The reasons for making polarization observations of the Moon
- We can obtain another measure of the instrumental polarization by measuring the polarization of the
center of the Moon. We have already
determined the instrumental polarization via polarimetry of SgrB2 done in late April, but it is useful to
have a another check of this. Near its center, the Moon is known to be unpolarized.
- The edges of the Moon exhibit a radial polarization pattern. Thus, if we can see this radial pattern we will
have confirmed that we are correctly calculating the angle of polarization.
- Greg's scripts are all you need for observing the Moon. Don't use any of your
perl scripts, or other software that you have developed. Greg's scripts are in
~viper/sparo2003/moon. All the scripts below share moongeneric.tcl . Therefore,
in order to center up any and all of these scripts, you should only change the
::pmodel::xoffset and ::pmodel::yoffset in this one place.
New as of 07/14/03:
- moonbigphot is for verifying the pointing. It makes a 5 x 5 map. It should take a half-hour
to run. You will need to run sparomap on the resulting data.
- mooncrossphot is a quicker method for verifying the pointing. It takes only five minutes but makes a sparse
map of just
five pointings. Once again, you will need to run sparomap on the resulting data.
- mooncenterpol does polarimetry towards the center of the Moon. It takes three polarimetry files, so it should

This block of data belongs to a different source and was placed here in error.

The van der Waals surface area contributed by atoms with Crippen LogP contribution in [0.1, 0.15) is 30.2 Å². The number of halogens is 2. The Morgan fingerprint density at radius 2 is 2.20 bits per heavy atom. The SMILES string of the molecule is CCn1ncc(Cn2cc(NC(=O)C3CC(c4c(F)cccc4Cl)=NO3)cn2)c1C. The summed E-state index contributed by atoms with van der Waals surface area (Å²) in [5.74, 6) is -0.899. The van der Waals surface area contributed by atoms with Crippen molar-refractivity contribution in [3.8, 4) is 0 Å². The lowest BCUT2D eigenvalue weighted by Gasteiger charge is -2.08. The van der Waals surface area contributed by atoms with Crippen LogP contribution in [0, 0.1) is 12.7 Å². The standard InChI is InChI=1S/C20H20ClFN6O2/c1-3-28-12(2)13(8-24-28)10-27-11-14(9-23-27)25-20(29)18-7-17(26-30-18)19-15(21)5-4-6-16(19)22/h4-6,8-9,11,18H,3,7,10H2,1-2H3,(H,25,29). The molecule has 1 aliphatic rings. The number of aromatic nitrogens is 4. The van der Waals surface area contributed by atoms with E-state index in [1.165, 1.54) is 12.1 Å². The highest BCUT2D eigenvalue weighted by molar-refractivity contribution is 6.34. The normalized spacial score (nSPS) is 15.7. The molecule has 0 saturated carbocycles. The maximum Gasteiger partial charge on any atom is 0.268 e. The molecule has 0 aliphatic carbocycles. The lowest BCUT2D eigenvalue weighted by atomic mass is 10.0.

take about a half-hour to run. If you repeat this twice, we should have all the data we need for this test.
- moonlimbpol does polarimetry at the center and at three limbs (= edges) of the Moon. It should take 40 minutes
to run. Run this once and we will be done with this test.
- fakecenterpol allows you to test Greg's ability to track the Moon while you are still in the upper actuator
position. It is the same as mooncenterpol but it deliberately points too high, so as to place you in the upper
- moonrowphot scans from west to east across the middle of the moon,
mapping a 5x1 region.
- mooncolphot does the same thing, except it goes from south to north down the
middle of the moon, mapping a 1x5 scan region.
- mooncenterpol1 ... mooncenterpol9 are versions of mooncenterpol that center the nth pixel
on the moon. This assumes 24-degree array tilt and 3.3' array spacing.
Some things to keep in mind when observing the Moon:
- It has been a few months since you changed actuator positions. So you might want
to re-read the instructions that I posted for you on the web page. look under
Plans --> Instrumental Polarization --> section on Sgr B2 observations; there you will
find the link to these instructions.
- It is possible to saturate the data system when looking at the Moon. To check
for saturation, point at the center of the Moon and set the strip chart attenuation
on the Mac to 1024. If the
is bigger than 3 cm on the Mac screen, then you are too close to saturation, and you must
the preamp gain by a factor of 10. This is done via a switch on a box in rack 4 of the control room.
This box is the same box that supplies
the voltage for the Helium-3 charcoal pump heater in SPARO. Look at the box, and it
should be clearly labelled so you can see how you can reduce the preamp gain by a factor of 10 (from 10,000 to
When the Moon gets to its highest elevation, it will be possible to detect it with SPARO even when it is not in the
Moon door. Specifically, on Saturday NZT, Sunday NZT and Monday NZT the Moon will be high enough to make it
possible for you to see it over the ground shield. So you won't need to lower the Moon door to get started
looking for the Moon with SPARO. However, the polarimetry observations should be taken through the Moon door with
the Moon door lowered. For these precision observations, we must avoid any vigentting of the signal by the ground
- The pointing accuracy needed is 0.05 degrees. The reason for this is that the Moon is big, and we don't need
to be precisely pointed for any of the Moon observations.
Contact firstname.lastname@example.org. Last updated July 11, 2003.